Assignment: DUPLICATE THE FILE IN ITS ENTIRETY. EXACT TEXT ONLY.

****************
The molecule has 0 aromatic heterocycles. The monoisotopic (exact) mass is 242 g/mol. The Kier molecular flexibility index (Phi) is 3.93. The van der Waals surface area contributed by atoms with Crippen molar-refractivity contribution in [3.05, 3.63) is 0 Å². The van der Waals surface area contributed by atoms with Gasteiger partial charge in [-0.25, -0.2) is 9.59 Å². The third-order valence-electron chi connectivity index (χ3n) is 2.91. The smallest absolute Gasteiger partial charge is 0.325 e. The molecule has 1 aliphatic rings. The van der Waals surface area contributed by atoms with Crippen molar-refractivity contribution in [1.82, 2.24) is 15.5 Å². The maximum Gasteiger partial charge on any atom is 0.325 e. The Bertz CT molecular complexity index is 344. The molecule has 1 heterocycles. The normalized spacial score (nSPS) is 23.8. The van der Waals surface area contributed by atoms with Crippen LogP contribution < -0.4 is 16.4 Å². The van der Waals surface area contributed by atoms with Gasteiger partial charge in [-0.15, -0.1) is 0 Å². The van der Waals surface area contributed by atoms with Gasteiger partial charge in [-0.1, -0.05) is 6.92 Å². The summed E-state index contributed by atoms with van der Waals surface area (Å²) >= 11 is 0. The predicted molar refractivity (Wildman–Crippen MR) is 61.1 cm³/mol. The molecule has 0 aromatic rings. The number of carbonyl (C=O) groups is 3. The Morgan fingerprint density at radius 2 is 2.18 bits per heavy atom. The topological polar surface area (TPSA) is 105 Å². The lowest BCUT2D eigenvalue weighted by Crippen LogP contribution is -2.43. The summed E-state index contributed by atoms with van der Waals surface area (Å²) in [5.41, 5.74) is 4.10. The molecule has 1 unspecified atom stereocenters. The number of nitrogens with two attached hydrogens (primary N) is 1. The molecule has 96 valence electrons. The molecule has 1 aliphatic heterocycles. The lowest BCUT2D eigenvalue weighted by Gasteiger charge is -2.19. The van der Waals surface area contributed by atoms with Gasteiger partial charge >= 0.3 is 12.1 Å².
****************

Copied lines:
The molecule has 0 aromatic heterocycles. The monoisotopic (exact) mass is 242 g/mol. The Kier molecular flexibility index (Phi) is 3.93. The van der Waals surface area contributed by atoms with Crippen molar-refractivity contribution in [3.05, 3.63) is 0 Å². The van der Waals surface area contributed by atoms with Gasteiger partial charge in [-0.25, -0.2) is 9.59 Å². The third-order valence-electron chi connectivity index (χ3n) is 2.91. The smallest absolute Gasteiger partial charge is 0.325 e. The molecule has 1 aliphatic rings. The van der Waals surface area contributed by atoms with Crippen molar-refractivity contribution in [1.82, 2.24) is 15.5 Å². The maximum Gasteiger partial charge on any atom is 0.325 e. The Bertz CT molecular complexity index is 344. The molecule has 1 heterocycles. The normalized spacial score (nSPS) is 23.8. The van der Waals surface area contributed by atoms with Crippen LogP contribution < -0.4 is 16.4 Å². The van der Waals surface area contributed by atoms with Gasteiger partial charge in [-0.15, -0.1) is 0 Å². The van der Waals surface area contributed by atoms with Gasteiger partial charge in [-0.1, -0.05) is 6.92 Å². The summed E-state index contributed by atoms with van der Waals surface area (Å²) >= 11 is 0. The predicted molar refractivity (Wildman–Crippen MR) is 61.1 cm³/mol. The molecule has 0 aromatic rings. The number of carbonyl (C=O) groups is 3. The Morgan fingerprint density at radius 2 is 2.18 bits per heavy atom. The topological polar surface area (TPSA) is 105 Å². The lowest BCUT2D eigenvalue weighted by Crippen LogP contribution is -2.43. The summed E-state index contributed by atoms with van der Waals surface area (Å²) in [5.41, 5.74) is 4.10. The molecule has 1 unspecified atom stereocenters. The number of nitrogens with two attached hydrogens (primary N) is 1. The molecule has 96 valence electrons. The molecule has 1 aliphatic heterocycles. The lowest BCUT2D eigenvalue weighted by Gasteiger charge is -2.19. The van der Waals surface area contributed by atoms with Gasteiger partial charge >= 0.3 is 12.1 Å².